100,000 Americans Dead from Coronavirus

Yet another grim milestone.

The United States has suffered over 100,000 deaths from COVID-19, according to Worldometers. That number is almost certainly an undercount.

There have been “only” 349,714 fatalities worldwide, using the same source, so the United States alone accounts for nearly a third of all reported deaths. Even taking it as a given that China, where the disease began, is almost certainly lying when it claims a mere 4,634 dead—and, indeed, 82,992 total infected—that’s quite staggering.

The pace of the toll has been well ahead of official predictions.

The good news is that the toll seems to have slowed considerably.

The interactive graphic at the above Worldometers link is more useful than the static version captured above but we have gone from routinely losing 1500 to 2500 people a day to two days straight with 500ish deaths. The toll, however, will inevitably climb as we start re-opening businesses and resuming something more closely resembling our old lives.

FILED UNDER: COVID-19
James Joyner
About James Joyner
James Joyner is Professor and Department Head of Security Studies at Marine Corps University's Command and Staff College and a nonresident senior fellow at the Scowcroft Center for Strategy and Security at the Atlantic Council. He's a former Army officer and Desert Storm vet. Views expressed here are his own. Follow James on Twitter @DrJJoyner.

Comments

  1. Sleeping Dog says:

    May they all rest in peace.

    5
  2. Daryl and his brother Darryl says:

    If you take the Northeast and Cali and Washington State out of that graph, it would likely be going in the other direction.
    Especially when you consider that many Red States are almost certainly under-reporting for political reasons.
    Over 36,000 directly attributable to Trump’s inaction.https://www.independent.co.uk/news/world/americas/coronavirus-us-deaths-preventable-trump-study-a9525351.html
    I do not believe that study has been peer-reviewed…but it seems logical given that Trump basically did next to nothing in February and March.

    2
  3. DrDaveT says:
  4. JohnMcC says:

    Worth mentioning that the ‘two days with 500ish deaths’ is two days of a holiday weekend. The rhythm of the graph above shows a variation in reporting of deaths, not in the actual rate at which Americans are choking to death.

    I know of course that you are aware and no criticism is intended.

    3
  5. CSK says:

    @Daryl and his brother Darryl:
    Golly gee, all the websites where Cult45 hangs out are claiming that deaths from Covid-19 are being vastly overcounted. I wonder why.

    1
  6. EddieInCA says:

    NYC – almost 8 million people.

    For comparison’s sake, let’s look at Hong Kong.

    7.6 million people.
    In China
    1100 total cases.
    4 deaths.

    Why? The entire population immediately started wearing masks when told of the virus. They did this ON THEIR OWN, long before the government suggested it.

    Yet, we can’t get 40% of the public to wear masks.

    We deserve the pain coming our way – just for being stupid.

    https://www.vox.com/2020/5/18/21262273/coronavirus-hong-kong-masks-deaths-new-york

    8
  7. gVOR08 says:

    @Daryl and his brother Darryl:

    …given that Trump basically did next to nothing in February and March.

    I expected Trump would do little. But I thought the federal bureaucracy and the states could do their jobs. I didn’t expect him to actively interfere, blocking communication and coordination, blocking effective standards for opening, pushing quack cures, pushing for premature opening, encouraging the gun toting cosplay protesters, and apparently assigning his failson-in-law to screw up procurement for everybody. And I certainly didn’t expect him to actually RUN on screwing up the response.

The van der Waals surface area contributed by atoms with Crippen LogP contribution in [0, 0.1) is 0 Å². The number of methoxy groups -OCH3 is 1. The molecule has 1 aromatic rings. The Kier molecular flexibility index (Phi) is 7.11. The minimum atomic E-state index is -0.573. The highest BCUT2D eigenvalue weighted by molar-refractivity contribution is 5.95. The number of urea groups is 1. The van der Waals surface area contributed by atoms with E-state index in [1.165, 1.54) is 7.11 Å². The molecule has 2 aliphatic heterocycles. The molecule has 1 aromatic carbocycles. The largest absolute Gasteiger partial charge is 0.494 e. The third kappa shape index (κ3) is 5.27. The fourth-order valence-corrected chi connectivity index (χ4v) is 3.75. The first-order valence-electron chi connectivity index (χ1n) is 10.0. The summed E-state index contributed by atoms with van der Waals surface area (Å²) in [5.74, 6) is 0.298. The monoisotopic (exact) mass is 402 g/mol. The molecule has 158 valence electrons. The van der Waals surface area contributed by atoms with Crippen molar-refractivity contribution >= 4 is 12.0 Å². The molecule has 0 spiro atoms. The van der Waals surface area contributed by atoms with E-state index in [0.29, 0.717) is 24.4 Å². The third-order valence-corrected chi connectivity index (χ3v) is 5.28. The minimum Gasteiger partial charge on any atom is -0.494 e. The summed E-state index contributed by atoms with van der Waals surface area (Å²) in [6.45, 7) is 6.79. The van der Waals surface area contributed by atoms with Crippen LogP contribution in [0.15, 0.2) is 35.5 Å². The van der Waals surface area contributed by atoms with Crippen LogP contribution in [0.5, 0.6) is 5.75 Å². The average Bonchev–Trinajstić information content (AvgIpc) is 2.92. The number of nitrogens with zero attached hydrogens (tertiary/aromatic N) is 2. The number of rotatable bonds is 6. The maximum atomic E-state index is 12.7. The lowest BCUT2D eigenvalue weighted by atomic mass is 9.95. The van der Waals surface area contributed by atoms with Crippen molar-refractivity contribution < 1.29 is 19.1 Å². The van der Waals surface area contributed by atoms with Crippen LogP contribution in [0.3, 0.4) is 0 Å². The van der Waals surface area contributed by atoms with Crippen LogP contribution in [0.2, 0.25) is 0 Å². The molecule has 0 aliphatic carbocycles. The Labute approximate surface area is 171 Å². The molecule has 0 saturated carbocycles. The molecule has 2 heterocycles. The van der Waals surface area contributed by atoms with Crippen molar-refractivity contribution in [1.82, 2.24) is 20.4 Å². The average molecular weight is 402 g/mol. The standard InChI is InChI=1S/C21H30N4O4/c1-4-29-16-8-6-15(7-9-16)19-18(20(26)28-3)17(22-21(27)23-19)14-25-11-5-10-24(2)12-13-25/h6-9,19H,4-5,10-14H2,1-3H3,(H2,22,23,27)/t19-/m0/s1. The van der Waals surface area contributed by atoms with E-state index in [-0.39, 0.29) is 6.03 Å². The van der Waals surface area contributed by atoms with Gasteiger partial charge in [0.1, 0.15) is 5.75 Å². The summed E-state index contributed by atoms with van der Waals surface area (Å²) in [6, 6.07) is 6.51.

12
  8. CSK says:

    According to an article by Gabriel Sherman in Vanity Fair today, Donald Trump feels that he is the biggest victim of Covid-19 because it’s ruining his shot at re-election.

    Among the other revelations in this piece were that Melania told him last Feb. that he had to take the virus seriously and, commented one aide, “he totally blew her off.”

    Later Melania was said to have remarked, to an unnamed individual, that Donald hears only what he wants to hear and that he surrounds himself with family and yes men. Well, that’s obvious, but it’s interesting she’s willing to admit it.

    And, as a side note not Covid-related, people close to Trump are going to hold an intervention to get him to stop rage-Tweeting about Scarborough.

    2
  9. Barry says:

    @gVOR08: “I expected Trump would do little. But I thought the federal bureaucracy and the states could do their jobs. I didn’t expect him to actively interfere, blocking communication and coordination, blocking effective standards for opening, pushing quack cures, pushing for premature opening, encouraging the gun toting cosplay protesters, and apparently assigning his failson-in-law to screw up procurement for everybody. And I certainly didn’t expect him to actually RUN on screwing up the response.”

    One of the people involved with making the movie ‘Contagion’ said that they had talked with a large number of people about how this sort of thing would be handled. None of them had even thought that the US government would deliberately hamper the response. Problems, yes. Bad decisions, yes. But (morally) treason, no.

    7
  10. Sleeping Dog says:

    @CSK:

    I guess Melania isn’t family. I hope she has a healthy pre-nup.

    2
  11. Jen says:

    And numbers are ticking up, not down, in many places.

    1
  12. MarkedMan says:

    The 100K number is almost certainly an undercount. Several weeks ago there was a lot of reporting about excess deaths and it was pretty clear the multiplier was about 1.8. If that is still true, then we are up around 180K. However, the excess deaths reporting has all but disappeared. No idea why….

    6
  13. Kathy says:

    @EddieInCA:

    I wonder if people in Hong Kong wear their masks the right way.

    Today at the office we got another mail, sent presumably to all employees, that masks are mandatory inside the premises. still, about half wear them only in the downstairs lobby. In our department, I’m about the only one who wears it all day.

    Among people wearing masks, in the office and other public spaces, I see lots of things like: not covering the nose, just having the mask hang around the neck, the types that have straps that need to be tied are only tied on top so the mask hangs like a curtain in front of the mouth.